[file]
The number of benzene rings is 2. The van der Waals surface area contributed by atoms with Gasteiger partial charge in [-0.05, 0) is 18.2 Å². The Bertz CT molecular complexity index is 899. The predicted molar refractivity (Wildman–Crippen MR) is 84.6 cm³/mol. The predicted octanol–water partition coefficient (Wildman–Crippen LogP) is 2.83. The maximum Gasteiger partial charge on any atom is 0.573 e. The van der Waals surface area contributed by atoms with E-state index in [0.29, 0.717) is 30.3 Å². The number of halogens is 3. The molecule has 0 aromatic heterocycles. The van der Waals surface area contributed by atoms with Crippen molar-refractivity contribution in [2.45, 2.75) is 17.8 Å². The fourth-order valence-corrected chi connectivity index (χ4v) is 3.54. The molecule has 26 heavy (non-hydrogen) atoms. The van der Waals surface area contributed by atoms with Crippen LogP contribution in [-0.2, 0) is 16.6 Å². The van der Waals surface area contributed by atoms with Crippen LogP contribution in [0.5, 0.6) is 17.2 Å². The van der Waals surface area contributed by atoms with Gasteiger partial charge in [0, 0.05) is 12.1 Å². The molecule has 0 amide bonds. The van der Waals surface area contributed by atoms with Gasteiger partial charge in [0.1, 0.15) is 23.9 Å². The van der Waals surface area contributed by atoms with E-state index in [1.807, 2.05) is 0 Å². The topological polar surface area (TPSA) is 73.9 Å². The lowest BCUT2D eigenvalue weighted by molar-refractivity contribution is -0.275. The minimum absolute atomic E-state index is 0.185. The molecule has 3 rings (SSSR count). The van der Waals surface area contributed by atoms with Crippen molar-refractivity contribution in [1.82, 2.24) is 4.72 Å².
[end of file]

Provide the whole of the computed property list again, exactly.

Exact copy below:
The number of benzene rings is 2. The van der Waals surface area contributed by atoms with Gasteiger partial charge in [-0.05, 0) is 18.2 Å². The Bertz CT molecular complexity index is 899. The predicted molar refractivity (Wildman–Crippen MR) is 84.6 cm³/mol. The predicted octanol–water partition coefficient (Wildman–Crippen LogP) is 2.83. The maximum Gasteiger partial charge on any atom is 0.573 e. The van der Waals surface area contributed by atoms with E-state index in [0.29, 0.717) is 30.3 Å². The number of halogens is 3. The molecule has 0 aromatic heterocycles. The van der Waals surface area contributed by atoms with Crippen molar-refractivity contribution in [2.45, 2.75) is 17.8 Å². The fourth-order valence-corrected chi connectivity index (χ4v) is 3.54. The molecule has 26 heavy (non-hydrogen) atoms. The van der Waals surface area contributed by atoms with Crippen LogP contribution in [-0.2, 0) is 16.6 Å². The van der Waals surface area contributed by atoms with Crippen LogP contribution in [0.5, 0.6) is 17.2 Å². The van der Waals surface area contributed by atoms with Gasteiger partial charge in [0, 0.05) is 12.1 Å². The molecule has 0 amide bonds. The van der Waals surface area contributed by atoms with Gasteiger partial charge in [0.1, 0.15) is 23.9 Å². The van der Waals surface area contributed by atoms with E-state index in [1.807, 2.05) is 0 Å². The topological polar surface area (TPSA) is 73.9 Å². The lowest BCUT2D eigenvalue weighted by molar-refractivity contribution is -0.275. The minimum absolute atomic E-state index is 0.185. The molecule has 3 rings (SSSR count). The van der Waals surface area contributed by atoms with Crippen molar-refractivity contribution in [1.82, 2.24) is 4.72 Å².